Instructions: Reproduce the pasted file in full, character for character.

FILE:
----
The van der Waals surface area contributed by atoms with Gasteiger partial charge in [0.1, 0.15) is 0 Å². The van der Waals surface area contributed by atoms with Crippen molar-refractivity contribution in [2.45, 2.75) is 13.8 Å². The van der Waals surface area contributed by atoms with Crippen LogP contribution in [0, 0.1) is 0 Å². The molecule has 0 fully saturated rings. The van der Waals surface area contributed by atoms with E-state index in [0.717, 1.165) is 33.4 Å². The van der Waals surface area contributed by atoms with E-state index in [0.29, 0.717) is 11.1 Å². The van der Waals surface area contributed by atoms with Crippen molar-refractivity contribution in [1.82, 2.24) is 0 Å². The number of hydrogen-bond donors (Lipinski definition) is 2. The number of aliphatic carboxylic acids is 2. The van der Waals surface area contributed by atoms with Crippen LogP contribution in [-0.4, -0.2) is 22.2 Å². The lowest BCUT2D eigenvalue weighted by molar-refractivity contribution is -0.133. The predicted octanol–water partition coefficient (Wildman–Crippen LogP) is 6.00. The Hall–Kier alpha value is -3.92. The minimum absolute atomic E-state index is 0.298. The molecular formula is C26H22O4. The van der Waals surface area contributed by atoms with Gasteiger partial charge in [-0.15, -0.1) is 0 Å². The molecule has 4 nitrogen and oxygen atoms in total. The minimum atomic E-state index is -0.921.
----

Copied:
The van der Waals surface area contributed by atoms with Gasteiger partial charge in [0.1, 0.15) is 0 Å². The van der Waals surface area contributed by atoms with Crippen molar-refractivity contribution in [2.45, 2.75) is 13.8 Å². The van der Waals surface area contributed by atoms with Crippen LogP contribution in [0, 0.1) is 0 Å². The molecule has 0 fully saturated rings. The van der Waals surface area contributed by atoms with E-state index in [0.717, 1.165) is 33.4 Å². The van der Waals surface area contributed by atoms with E-state index in [0.29, 0.717) is 11.1 Å². The van der Waals surface area contributed by atoms with Crippen molar-refractivity contribution in [1.82, 2.24) is 0 Å². The number of hydrogen-bond donors (Lipinski definition) is 2. The number of aliphatic carboxylic acids is 2. The van der Waals surface area contributed by atoms with Crippen LogP contribution in [-0.4, -0.2) is 22.2 Å². The lowest BCUT2D eigenvalue weighted by molar-refractivity contribution is -0.133. The predicted octanol–water partition coefficient (Wildman–Crippen LogP) is 6.00. The Hall–Kier alpha value is -3.92. The minimum absolute atomic E-state index is 0.298. The molecular formula is C26H22O4. The van der Waals surface area contributed by atoms with Gasteiger partial charge in [-0.15, -0.1) is 0 Å². The molecule has 4 nitrogen and oxygen atoms in total. The minimum atomic E-state index is -0.921.